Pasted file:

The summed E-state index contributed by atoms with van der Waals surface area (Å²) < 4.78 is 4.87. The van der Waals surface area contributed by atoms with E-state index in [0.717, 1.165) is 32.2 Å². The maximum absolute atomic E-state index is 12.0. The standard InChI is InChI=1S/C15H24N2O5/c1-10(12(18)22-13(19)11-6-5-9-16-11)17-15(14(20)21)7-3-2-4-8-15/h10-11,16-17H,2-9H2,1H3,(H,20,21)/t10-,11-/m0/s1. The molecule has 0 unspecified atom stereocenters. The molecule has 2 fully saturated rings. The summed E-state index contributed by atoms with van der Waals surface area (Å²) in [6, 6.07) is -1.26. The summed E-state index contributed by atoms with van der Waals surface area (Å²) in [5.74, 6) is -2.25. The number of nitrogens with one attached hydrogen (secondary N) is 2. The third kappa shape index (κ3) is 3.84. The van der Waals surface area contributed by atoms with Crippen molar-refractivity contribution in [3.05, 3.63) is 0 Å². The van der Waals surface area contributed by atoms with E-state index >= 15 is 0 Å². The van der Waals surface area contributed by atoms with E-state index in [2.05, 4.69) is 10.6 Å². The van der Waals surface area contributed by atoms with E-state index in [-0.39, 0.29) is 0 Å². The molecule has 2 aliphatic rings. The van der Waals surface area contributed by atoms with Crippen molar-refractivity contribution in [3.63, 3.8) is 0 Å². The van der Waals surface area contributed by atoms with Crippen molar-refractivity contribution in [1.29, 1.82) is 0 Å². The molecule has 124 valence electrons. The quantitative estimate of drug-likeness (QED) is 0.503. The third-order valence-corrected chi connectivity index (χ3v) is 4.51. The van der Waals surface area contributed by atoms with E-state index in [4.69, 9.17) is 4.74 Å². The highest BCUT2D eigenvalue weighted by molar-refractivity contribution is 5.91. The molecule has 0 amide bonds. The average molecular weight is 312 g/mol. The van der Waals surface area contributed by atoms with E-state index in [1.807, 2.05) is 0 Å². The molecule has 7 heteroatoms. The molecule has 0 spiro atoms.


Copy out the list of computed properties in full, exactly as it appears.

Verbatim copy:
The summed E-state index contributed by atoms with van der Waals surface area (Å²) < 4.78 is 4.87. The van der Waals surface area contributed by atoms with E-state index in [0.717, 1.165) is 32.2 Å². The maximum absolute atomic E-state index is 12.0. The standard InChI is InChI=1S/C15H24N2O5/c1-10(12(18)22-13(19)11-6-5-9-16-11)17-15(14(20)21)7-3-2-4-8-15/h10-11,16-17H,2-9H2,1H3,(H,20,21)/t10-,11-/m0/s1. The molecule has 0 unspecified atom stereocenters. The molecule has 2 fully saturated rings. The summed E-state index contributed by atoms with van der Waals surface area (Å²) in [6, 6.07) is -1.26. The summed E-state index contributed by atoms with van der Waals surface area (Å²) in [5.74, 6) is -2.25. The number of nitrogens with one attached hydrogen (secondary N) is 2. The third kappa shape index (κ3) is 3.84. The van der Waals surface area contributed by atoms with Crippen molar-refractivity contribution in [3.05, 3.63) is 0 Å². The van der Waals surface area contributed by atoms with E-state index >= 15 is 0 Å². The van der Waals surface area contributed by atoms with E-state index in [2.05, 4.69) is 10.6 Å². The van der Waals surface area contributed by atoms with E-state index in [-0.39, 0.29) is 0 Å². The molecule has 2 aliphatic rings. The van der Waals surface area contributed by atoms with Crippen molar-refractivity contribution in [3.63, 3.8) is 0 Å². The van der Waals surface area contributed by atoms with Crippen molar-refractivity contribution in [1.29, 1.82) is 0 Å². The molecule has 124 valence electrons. The quantitative estimate of drug-likeness (QED) is 0.503. The third-order valence-corrected chi connectivity index (χ3v) is 4.51. The van der Waals surface area contributed by atoms with E-state index in [4.69, 9.17) is 4.74 Å². The highest BCUT2D eigenvalue weighted by molar-refractivity contribution is 5.91. The molecule has 0 amide bonds. The average molecular weight is 312 g/mol. The van der Waals surface area contributed by atoms with E-state index in [1.807, 2.05) is 0 Å². The molecule has 7 heteroatoms. The molecule has 0 spiro atoms.